Panther Racing's decision to hire J.R. Hildebrand brought together the same elements and inevitable comparisons of its surprise selection of Sam Hornish Jr. 10 years earlier. Hornish was inexperienced, young and American, just like Hildebrand. And neither brought a dime of sponsorship to the table.
Hildebrand has made only two starts in IndyCar. Hornish had eight before joining Panther. Hildebrand celebrated his 23rd birthday on Jan. 3, Hornish turned 22 halfway through his first season. Of the six drivers Panther has put into its flagship No. 4, Hildebrand and Hornish are the only Americans and the least experienced.
If Panther wants him to become another Hornish, Hildebrand would be happy to oblige. Hornish won 11 races and the 2001 and 2002 championships in the Izod IndyCar Series with Panther and tacked on a third in 2006 with Penske Racing. He's the sole American to win the title since Buddy Lazier in 2000.
Hildebrand doesn't faint at the similarities being drawn. He takes it as a compliment.
"Obviously, with Sam's record, that's quite an honorable position to be in, people thinking I'm able to achieve what he did," Hildebrand said. "It's sort of a similar situation. The series is a bit of a different series with the high number of road courses we have now, but I don't look at any particular event or race as being a tough spot.
"We're capable of being fast rolling off the trailer and working together the best we can. I'm convinced already these guys [Panther] are up to the challenge. I think our aim [in 2011] is to be in a position to win races.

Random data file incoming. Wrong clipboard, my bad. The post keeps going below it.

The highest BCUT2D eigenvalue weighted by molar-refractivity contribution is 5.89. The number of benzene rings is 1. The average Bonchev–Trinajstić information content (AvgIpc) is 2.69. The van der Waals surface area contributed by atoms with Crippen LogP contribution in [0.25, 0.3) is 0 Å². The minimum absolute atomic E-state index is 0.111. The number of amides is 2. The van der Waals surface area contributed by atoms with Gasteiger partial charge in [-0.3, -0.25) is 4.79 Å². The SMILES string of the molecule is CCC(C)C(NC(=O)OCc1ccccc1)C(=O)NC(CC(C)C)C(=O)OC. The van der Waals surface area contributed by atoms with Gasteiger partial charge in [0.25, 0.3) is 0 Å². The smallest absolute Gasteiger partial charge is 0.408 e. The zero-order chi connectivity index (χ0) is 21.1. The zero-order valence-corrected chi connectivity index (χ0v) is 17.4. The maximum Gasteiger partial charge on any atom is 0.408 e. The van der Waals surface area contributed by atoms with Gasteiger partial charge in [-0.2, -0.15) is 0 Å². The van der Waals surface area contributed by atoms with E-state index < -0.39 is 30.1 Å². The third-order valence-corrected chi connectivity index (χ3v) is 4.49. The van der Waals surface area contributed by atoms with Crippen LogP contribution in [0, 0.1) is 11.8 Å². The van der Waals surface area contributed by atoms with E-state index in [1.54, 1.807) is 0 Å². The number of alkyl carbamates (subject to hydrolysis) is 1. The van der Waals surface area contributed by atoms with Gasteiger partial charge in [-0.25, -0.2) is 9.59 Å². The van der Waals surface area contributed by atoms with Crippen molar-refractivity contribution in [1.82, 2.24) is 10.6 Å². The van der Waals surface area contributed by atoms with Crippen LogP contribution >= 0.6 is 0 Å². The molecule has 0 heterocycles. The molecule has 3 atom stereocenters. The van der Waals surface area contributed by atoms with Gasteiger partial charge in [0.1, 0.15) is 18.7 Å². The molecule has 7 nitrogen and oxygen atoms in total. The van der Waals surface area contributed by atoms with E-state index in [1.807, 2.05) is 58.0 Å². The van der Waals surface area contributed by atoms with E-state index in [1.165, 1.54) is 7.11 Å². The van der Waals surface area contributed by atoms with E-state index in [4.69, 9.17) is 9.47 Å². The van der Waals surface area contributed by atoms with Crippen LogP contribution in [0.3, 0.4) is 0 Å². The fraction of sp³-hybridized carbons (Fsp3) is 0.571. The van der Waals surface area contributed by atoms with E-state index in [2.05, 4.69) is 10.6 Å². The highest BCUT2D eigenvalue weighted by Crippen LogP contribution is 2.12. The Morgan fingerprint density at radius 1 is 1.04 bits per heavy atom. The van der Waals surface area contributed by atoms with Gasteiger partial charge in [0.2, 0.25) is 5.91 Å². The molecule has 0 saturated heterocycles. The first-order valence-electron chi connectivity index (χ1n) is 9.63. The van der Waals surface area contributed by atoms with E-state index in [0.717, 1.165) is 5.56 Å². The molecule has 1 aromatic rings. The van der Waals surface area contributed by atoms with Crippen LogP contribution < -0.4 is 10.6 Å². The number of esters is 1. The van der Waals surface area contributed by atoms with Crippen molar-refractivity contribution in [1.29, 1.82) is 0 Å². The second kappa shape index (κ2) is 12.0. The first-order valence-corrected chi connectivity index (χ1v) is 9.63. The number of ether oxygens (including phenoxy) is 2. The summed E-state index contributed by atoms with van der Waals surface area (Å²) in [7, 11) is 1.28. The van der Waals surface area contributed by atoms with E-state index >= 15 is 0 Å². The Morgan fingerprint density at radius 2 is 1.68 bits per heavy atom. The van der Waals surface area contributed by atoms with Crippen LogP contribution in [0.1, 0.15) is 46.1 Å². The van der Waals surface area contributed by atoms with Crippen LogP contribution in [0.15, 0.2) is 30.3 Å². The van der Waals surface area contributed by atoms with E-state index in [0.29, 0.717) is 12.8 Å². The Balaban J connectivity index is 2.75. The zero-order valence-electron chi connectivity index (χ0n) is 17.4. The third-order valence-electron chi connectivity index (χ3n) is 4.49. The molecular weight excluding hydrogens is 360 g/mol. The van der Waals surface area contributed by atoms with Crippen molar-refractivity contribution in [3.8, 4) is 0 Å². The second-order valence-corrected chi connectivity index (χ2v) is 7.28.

We'll be a one-car operation for the majority of the season and that's a daunting task, maybe unreasonable [expectations] for some people. I have 100 percent faith we can put ourselves in a position to be there. There's a hell of a lot of preparation pre-event and this team is known for its prowess. They've been bridesmaid more times than they'd like to remember."
Panther has one victory in the past seven years since Hornish moved on, by South African Thomas Scheckter at Texas in 2005. He replaced Hornish for two seasons and was followed by Brazilian Vitor Meira from 2006-08. Dan Wheldon, the Indy 500 winner and IndyCar champion in 2005, drove the No. 4 in 2009 and 2010.
Wheldon finished second at Indianapolis the past two years and 10th in the points in 2009 and ninth last season. Panther and Wheldon never consistently clicked in developing a competitive road course car.
This isn't the same Panther team, personnel wise, as when Hornish was there, but it's still led by racing veteran John Barnes. Barnes was responsible for constructing the original ownership group and team and carries the titles of CEO and Managing Partner.
When Barnes went looking for a new driver last fall, he took a driver with a primarily road racing background to Phoenix International Raceway, one of the nastiest 1-mile tracks IndyCars have ever raced. It was a staple of IndyCar racing through USAC, CART and IndyCar seasons for 40 years before falling off the schedule in 2006. Barnes knew what Hildebrand could do on a road course. He was throwing him into the fire to see if he was ready to handle the short ovals like Milwaukee and Iowa, two stops on the 2011 schedule.